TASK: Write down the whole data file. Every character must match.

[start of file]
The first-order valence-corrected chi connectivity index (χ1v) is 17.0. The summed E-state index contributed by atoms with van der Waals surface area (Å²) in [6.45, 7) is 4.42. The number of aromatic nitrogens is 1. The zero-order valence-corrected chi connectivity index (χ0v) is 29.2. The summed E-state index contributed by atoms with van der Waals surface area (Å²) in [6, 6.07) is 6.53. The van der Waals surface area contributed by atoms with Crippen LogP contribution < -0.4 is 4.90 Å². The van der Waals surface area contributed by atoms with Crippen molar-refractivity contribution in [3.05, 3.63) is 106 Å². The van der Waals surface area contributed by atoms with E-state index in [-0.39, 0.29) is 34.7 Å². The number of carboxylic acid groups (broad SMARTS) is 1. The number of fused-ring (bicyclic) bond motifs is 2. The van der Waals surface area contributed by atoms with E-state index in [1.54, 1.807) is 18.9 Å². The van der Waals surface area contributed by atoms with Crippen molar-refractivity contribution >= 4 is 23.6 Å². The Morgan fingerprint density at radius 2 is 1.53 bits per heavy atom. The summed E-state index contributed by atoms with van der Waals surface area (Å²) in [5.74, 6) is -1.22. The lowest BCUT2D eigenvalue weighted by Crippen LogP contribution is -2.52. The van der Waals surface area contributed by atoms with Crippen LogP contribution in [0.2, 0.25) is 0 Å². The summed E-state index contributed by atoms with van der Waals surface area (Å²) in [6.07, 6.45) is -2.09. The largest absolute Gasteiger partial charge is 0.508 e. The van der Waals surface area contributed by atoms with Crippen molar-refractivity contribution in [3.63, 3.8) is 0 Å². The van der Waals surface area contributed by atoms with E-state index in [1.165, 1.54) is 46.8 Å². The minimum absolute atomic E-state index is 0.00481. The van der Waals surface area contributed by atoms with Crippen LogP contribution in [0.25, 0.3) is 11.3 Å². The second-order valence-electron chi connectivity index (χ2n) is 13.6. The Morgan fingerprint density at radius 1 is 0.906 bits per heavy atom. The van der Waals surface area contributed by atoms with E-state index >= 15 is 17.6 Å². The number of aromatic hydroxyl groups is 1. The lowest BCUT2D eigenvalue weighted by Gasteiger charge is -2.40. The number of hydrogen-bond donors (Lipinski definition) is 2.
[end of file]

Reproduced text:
The first-order valence-corrected chi connectivity index (χ1v) is 17.0. The summed E-state index contributed by atoms with van der Waals surface area (Å²) in [6.45, 7) is 4.42. The number of aromatic nitrogens is 1. The zero-order valence-corrected chi connectivity index (χ0v) is 29.2. The summed E-state index contributed by atoms with van der Waals surface area (Å²) in [6, 6.07) is 6.53. The van der Waals surface area contributed by atoms with Crippen LogP contribution < -0.4 is 4.90 Å². The van der Waals surface area contributed by atoms with Crippen molar-refractivity contribution in [3.05, 3.63) is 106 Å². The van der Waals surface area contributed by atoms with E-state index in [-0.39, 0.29) is 34.7 Å². The number of carboxylic acid groups (broad SMARTS) is 1. The number of fused-ring (bicyclic) bond motifs is 2. The van der Waals surface area contributed by atoms with E-state index in [1.54, 1.807) is 18.9 Å². The van der Waals surface area contributed by atoms with Crippen molar-refractivity contribution >= 4 is 23.6 Å². The Morgan fingerprint density at radius 2 is 1.53 bits per heavy atom. The summed E-state index contributed by atoms with van der Waals surface area (Å²) in [5.74, 6) is -1.22. The lowest BCUT2D eigenvalue weighted by Crippen LogP contribution is -2.52. The van der Waals surface area contributed by atoms with Crippen LogP contribution in [0.2, 0.25) is 0 Å². The summed E-state index contributed by atoms with van der Waals surface area (Å²) in [6.07, 6.45) is -2.09. The largest absolute Gasteiger partial charge is 0.508 e. The van der Waals surface area contributed by atoms with Crippen molar-refractivity contribution in [3.63, 3.8) is 0 Å². The van der Waals surface area contributed by atoms with E-state index in [1.165, 1.54) is 46.8 Å². The minimum absolute atomic E-state index is 0.00481. The van der Waals surface area contributed by atoms with Crippen LogP contribution in [0.25, 0.3) is 11.3 Å². The second-order valence-electron chi connectivity index (χ2n) is 13.6. The Morgan fingerprint density at radius 1 is 0.906 bits per heavy atom. The van der Waals surface area contributed by atoms with E-state index >= 15 is 17.6 Å². The number of aromatic hydroxyl groups is 1. The lowest BCUT2D eigenvalue weighted by Gasteiger charge is -2.40. The number of hydrogen-bond donors (Lipinski definition) is 2.